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  31.  10
    Silvio Ricardo Gomes Carneiro (2012). Collected papers of Herbert Marcuse philosophy, psychoanalysis and emancipation –vol. 5. Cadernos de Ética E Filosofia Política 20:185-193.
    Resenha do livro COLLECTED PAPERS OF HERBERT MARCUSE PHILOSOPHY, PSYCHOANALYSIS AND EMANCIPATION –VOL. 5.
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  32.  19
    Chiara Bottici & Angela Kühner (2013). Between Psychoanalysis and Political Philosophy: Towards a Critical Theory of Political Myth. Critical Horizons 13 (1):94 - 112.
    This paper focuses on a specific aspect of political imaginaries: political myth. What are political myths? What role do they play within today commoditised political imaginaries? What are the conditions for setting up a critique of them? We will address these questions, by putting forward a theory of political myth which situates itself between psychoanalysis and political philosophy, in line with the tradition of critical theory that many still associate with the name of the Frankfurt School. We will (...)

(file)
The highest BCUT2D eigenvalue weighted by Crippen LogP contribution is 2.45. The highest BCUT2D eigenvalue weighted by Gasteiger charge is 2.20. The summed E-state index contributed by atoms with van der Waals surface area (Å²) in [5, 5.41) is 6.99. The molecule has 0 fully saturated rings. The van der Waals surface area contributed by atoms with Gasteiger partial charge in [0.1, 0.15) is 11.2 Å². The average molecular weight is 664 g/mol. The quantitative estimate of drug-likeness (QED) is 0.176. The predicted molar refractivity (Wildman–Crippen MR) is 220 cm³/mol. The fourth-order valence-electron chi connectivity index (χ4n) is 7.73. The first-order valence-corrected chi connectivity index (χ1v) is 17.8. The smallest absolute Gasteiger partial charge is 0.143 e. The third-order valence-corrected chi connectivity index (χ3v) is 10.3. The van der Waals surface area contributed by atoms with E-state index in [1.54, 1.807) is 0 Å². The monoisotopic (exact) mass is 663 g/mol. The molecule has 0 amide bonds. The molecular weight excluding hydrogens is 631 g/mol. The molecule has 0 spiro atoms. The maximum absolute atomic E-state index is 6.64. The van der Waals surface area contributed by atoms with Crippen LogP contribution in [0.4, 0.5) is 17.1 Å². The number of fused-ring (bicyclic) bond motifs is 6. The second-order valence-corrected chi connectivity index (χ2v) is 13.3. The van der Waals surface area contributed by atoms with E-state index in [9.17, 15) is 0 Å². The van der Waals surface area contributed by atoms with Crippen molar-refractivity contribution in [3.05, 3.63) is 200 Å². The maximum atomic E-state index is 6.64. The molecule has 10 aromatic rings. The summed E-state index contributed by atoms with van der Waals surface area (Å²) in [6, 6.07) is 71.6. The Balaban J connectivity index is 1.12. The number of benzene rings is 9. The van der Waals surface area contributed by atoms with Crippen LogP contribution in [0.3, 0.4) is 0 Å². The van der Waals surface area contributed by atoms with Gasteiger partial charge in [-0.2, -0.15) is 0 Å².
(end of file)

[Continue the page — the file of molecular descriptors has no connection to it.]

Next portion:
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  33.  15
    Brian Garvey (2013). Psychoanalysis Meets Analytic Philosophy. Metascience 22 (1):129-132.
    Psychoanalysis meets analytic philosophy Content Type Journal Article Category Book Review Pages 1-4 DOI 10.1007/s11016-012-9663-4 Authors Brian Garvey, Department of Politics, Philosophy and Religion, Lancaster University, Bailrigg, LA1 4YL Lancashire, UK Journal Metascience Online ISSN 1467-9981 Print ISSN 0815-0796.
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  34. S. Clark Buckner (2004). Nothing, Perhaps? Nihilism, Psychoanalysis, and the Philosophy of History. Dissertation, Vanderbilt University
    This dissertation examines Sigmund Freud's psychoanalysis with particular regard to the problem of nihilism, and the philosophy of history that Edmund Husserl and Georg Lukacs argue is needed in its wake to restore reason's capacity to give order and direction to human life. I understand nihilism not merely as the theory that life is devoid of value, but rather as an historical crisis in the sense of autonomy that results from the separation of fact and value in the (...)
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  35. Ann Bugliani (1998). The Instruction of Philosophy and Psychoanalysis by Tragedy: Jacques Lacan and Gabriel Marcel Read Paul Claudel. International Scholars Publications.